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Equilibrium Labor Turnover, Firm Growth and Unemployment

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  • Melvyn G. Coles
  • Dale T. Mortensen

Abstract

This paper considers a dynamic, non-steady state environment in which wage dispersion exists and evolves in response to shocks. Workers do not observe firm productivity and firms do not commit to future wages, but there is on-the-job search for higher paying jobs. The model allows for firm turnover (new start-up firms are created, some existing firms die) and firm specific productivity shocks. In a separating equilibrium, more productive firms signal their type by paying strictly higher wages in every state of the market. Consequently, workers always quit to firms paying a higher wage and so move efficiently from less to more productive firms. As a further implication of the cost structure assumed, endogenous firm size growth is consistent with Gibrat's law. The paper provides a complete characterization and establishes existence and uniqueness of the separating (non-steady state) equilibrium in the limiting case of equally productive firms. The existence of equilibrium with any finite number of firm types is also established. Finally, the model provides a coherent explanation of Danish manufacturing data on firm wage and labor productivity dispersion as well as the cross firm relationship between them.

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Paper provided by National Bureau of Economic Research, Inc in its series NBER Working Papers with number 18022.

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Date of creation: Apr 2012
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Handle: RePEc:nbr:nberwo:18022

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References

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  1. Robert E. Lucas & Jr., 1967. "Adjustment Costs and the Theory of Supply," Journal of Political Economy, University of Chicago Press, vol. 75, pages 321.
  2. Dale T. Mortensen & Christopher A. Pissarides, 1993. "Job Creation and Job Destruction in the Theory of Unemployment," CEP Discussion Papers dp0110, Centre for Economic Performance, LSE.
  3. Klette, Tor Jakob & Kortum, Samuel S, 2002. "Innovating Firms and Aggregate Innovation," CEPR Discussion Papers 3248, C.E.P.R. Discussion Papers.
  4. Merz, Monika & Yashiv, Eran, 2003. "Labor and the Market Value of the Firm," IZA Discussion Papers 965, Institute for the Study of Labor (IZA).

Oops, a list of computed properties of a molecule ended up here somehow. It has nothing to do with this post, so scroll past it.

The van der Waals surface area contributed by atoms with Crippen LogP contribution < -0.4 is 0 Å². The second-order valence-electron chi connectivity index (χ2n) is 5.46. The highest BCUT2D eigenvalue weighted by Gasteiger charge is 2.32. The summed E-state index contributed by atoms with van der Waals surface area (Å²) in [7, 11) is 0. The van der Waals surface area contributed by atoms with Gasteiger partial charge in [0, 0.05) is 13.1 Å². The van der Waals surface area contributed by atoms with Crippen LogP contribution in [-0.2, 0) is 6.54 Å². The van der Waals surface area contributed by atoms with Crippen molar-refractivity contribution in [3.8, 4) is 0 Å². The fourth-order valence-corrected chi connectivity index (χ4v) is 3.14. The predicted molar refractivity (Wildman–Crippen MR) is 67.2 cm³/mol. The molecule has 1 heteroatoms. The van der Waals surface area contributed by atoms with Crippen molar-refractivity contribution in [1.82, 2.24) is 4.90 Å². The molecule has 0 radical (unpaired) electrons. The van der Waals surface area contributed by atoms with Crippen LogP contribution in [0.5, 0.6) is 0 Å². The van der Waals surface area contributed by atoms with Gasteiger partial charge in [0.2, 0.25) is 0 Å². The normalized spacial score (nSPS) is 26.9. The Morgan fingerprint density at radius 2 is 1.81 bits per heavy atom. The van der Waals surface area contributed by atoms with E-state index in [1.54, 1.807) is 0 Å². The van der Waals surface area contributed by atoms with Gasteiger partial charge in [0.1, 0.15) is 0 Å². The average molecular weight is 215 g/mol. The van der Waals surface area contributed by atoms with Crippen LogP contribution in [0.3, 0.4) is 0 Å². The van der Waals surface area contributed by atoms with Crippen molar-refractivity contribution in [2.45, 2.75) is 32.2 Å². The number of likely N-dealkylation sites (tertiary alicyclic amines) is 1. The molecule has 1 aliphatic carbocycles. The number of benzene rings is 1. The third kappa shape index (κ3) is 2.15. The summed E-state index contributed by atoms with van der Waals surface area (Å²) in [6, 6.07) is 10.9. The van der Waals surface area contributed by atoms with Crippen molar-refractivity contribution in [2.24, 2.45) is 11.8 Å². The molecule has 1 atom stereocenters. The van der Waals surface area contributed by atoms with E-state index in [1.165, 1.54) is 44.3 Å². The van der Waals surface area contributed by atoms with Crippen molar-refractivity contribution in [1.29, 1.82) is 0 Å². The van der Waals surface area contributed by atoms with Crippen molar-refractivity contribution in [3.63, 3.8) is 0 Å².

5. Guido Menzio & Shouyong Shi, 2010. "Directed Search on the Job, Heterogeneity, and Aggregate Fluctuations," American Economic Review, American Economic Association, vol. 100(2), pages 327-32, May.
  6. Burdett, Kenneth & Judd, Kenneth L, 1983. "Equilibrium Price Dispersion," Econometrica, Econometric Society, vol. 51(4), pages 955-69, July.
  7. Giuseppe Moscarini & Fabien Postel-Vinay, 2010. "Stochastic Search Equilibrium," Cowles Foundation Discussion Papers 1754, Cowles Foundation for Research in Economics, Yale University.
  8. Dale T. Mortensen & Rasmus Lentz, 2005. "An Empirical Model of Growth Through Product Innovation," 2005 Meeting Papers 910, Society for Economic Dynamics.
  9. John Haltiwanger & Ron S. Jarmin & Javier Miranda, 2010. "Who Creates Jobs? Small vs. Large vs. Young," Working Papers 10-17, Center for Economic Studies, U.S. Census Bureau.
  10. Christopher A. Pissarides, 2000. "Equilibrium Unemployment Theory, 2nd Edition," MIT Press Books, The MIT Press, edition 1, volume 1, number 0262161877, December.
  11. Robert Shimer, 2005. "The Cyclical Behavior of Equilibrium Unemployment and Vacancies," American Economic Review, American Economic Association, vol. 95(1), pages 25-49, March.
  12. Dale T. Mortensen & Bent Jesper Christensen & Jesper Bagger, 2010. "Wage and Productivity Dispersion: Labor Quality or Rent Sharing?," 2010 Meeting Papers 758, Society for Economic Dynamics.
  13. Melvyn G. Coles, 2001. "Equilibrium Wage Dispersion, Firm Size and Growth," Review of Economic Dynamics, Elsevier for the Society for Economic Dynamics, vol. 4(1), pages 159-187, January.
  14. Weiss, Andrew W, 1980. "Job Queues and Layoffs in Labor Markets with Flexible Wages," Journal of Political Economy, University of Chicago Press, vol. 88(3), pages 526-38, June.
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Blog mentions

As found by EconAcademics.org, the blog aggregator for Economics research:
  1. Equilibrium labour turnover, firm growth and unemployment
    by Christian Zimmermann in NEP-DGE blog on 2012-04-07 19:12:02
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Cited by:
  1. Jeremy Lise & Jean-Marc Robin, 2013. "The macro-dynamics of sorting between workers and firms," IFS Working Papers W13/22, Institute for Fiscal Studies.
  2. Carrillo-Tudela, Carlos, 2012. "Job search, human capital and wage inequality," ISER Working Paper Series 2012-23, Institute for Social and Economic Research.

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